Meanwhile, the budding relationship between China and Bangladesh became a major concern for both India and the USA. India has been enjoying getting the best bargains in most deals with Bangladesh for years. However, during the Chinese president’s Bangladesh tour last year, the two countries signed a number of development and commercial deals, which will benefit both countries. For India, it is double trouble because not only can Bangladesh potentially shift to China for development purposes, but China also can expand its market in Bangladesh. The USA is also concerned about this situation, considering the possibility of more economic progress for China. Even though Bangladesh is a small country, it has become an area of interest for all three super powers. Economic decisions may lead to some major changes in the political sphere in the future, which will be interesting to watch.

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Dr. Akbar Ali Khan Former adviser to caretaker government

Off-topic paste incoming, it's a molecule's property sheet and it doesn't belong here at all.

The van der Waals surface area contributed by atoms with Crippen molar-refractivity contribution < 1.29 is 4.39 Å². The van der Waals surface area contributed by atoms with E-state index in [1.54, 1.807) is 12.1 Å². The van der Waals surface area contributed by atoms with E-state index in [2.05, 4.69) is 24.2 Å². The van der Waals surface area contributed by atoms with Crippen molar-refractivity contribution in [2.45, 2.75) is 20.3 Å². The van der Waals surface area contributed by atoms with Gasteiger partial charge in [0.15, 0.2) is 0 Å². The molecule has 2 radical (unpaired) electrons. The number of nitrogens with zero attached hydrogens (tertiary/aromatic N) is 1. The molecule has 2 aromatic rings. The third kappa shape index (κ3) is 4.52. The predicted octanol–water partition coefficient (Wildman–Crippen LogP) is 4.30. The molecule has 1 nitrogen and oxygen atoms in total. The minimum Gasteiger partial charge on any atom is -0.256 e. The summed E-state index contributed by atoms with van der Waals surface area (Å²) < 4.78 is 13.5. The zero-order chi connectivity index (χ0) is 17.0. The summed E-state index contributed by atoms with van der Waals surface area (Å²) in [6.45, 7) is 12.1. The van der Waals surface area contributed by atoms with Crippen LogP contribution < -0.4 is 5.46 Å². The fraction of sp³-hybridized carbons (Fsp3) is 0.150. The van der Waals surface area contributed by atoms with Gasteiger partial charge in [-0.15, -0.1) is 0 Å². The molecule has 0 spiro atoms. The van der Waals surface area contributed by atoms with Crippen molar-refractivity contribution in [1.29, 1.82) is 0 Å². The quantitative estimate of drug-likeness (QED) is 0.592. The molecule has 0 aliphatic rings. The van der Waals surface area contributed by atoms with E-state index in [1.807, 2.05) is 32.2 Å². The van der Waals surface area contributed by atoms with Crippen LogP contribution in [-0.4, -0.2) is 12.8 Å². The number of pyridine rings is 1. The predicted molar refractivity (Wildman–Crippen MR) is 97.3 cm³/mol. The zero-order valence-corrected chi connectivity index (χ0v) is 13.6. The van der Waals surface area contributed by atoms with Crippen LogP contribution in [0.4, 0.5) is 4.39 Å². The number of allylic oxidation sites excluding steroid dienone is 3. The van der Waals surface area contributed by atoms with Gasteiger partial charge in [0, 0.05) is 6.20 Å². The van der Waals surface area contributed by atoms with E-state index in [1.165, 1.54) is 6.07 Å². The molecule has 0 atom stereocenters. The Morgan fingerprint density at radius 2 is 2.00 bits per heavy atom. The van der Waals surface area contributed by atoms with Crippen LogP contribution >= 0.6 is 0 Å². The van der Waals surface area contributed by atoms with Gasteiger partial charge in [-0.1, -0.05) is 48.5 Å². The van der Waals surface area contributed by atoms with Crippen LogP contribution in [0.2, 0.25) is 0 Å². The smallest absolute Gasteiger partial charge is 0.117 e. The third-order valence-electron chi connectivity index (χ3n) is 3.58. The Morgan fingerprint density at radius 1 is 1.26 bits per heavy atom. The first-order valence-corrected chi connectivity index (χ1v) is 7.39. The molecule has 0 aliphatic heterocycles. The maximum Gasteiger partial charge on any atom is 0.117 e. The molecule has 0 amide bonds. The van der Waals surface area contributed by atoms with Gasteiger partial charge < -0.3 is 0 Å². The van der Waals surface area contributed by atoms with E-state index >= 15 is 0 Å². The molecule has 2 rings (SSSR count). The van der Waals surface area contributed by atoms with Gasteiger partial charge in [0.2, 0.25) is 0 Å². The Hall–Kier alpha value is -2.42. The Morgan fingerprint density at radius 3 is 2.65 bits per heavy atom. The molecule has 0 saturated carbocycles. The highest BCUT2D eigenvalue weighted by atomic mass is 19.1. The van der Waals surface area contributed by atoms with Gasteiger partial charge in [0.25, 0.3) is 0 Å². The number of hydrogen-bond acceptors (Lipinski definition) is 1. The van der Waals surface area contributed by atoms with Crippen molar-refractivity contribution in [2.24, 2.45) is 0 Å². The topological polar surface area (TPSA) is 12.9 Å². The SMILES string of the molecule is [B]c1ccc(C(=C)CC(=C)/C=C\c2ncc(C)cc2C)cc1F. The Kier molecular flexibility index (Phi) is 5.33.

Political interests have to be separated from economic and military interests. There is no doubt about the importance of political interests. The first and primary thing to consider in this regard is Bangladesh’s survival as a political entity in world politics. Extremist politics have largely divided the people of this country, while the state is being used against the people in a criminal manner. Strong resistance against these practices is a demand of the times. To do so, nationalistic, religious, or partisan politics have to be replaced by a politics that unifies people. Public consciousness and awar eness have to be strengthened with politics. Regardless of political affiliation, differences in opinion, religious views, and ideology, protecting the civic and human rights of the people should be the main focus of politics. Unfortunately, we are far too open to embracing the politics of destruction rather than the politics of creation.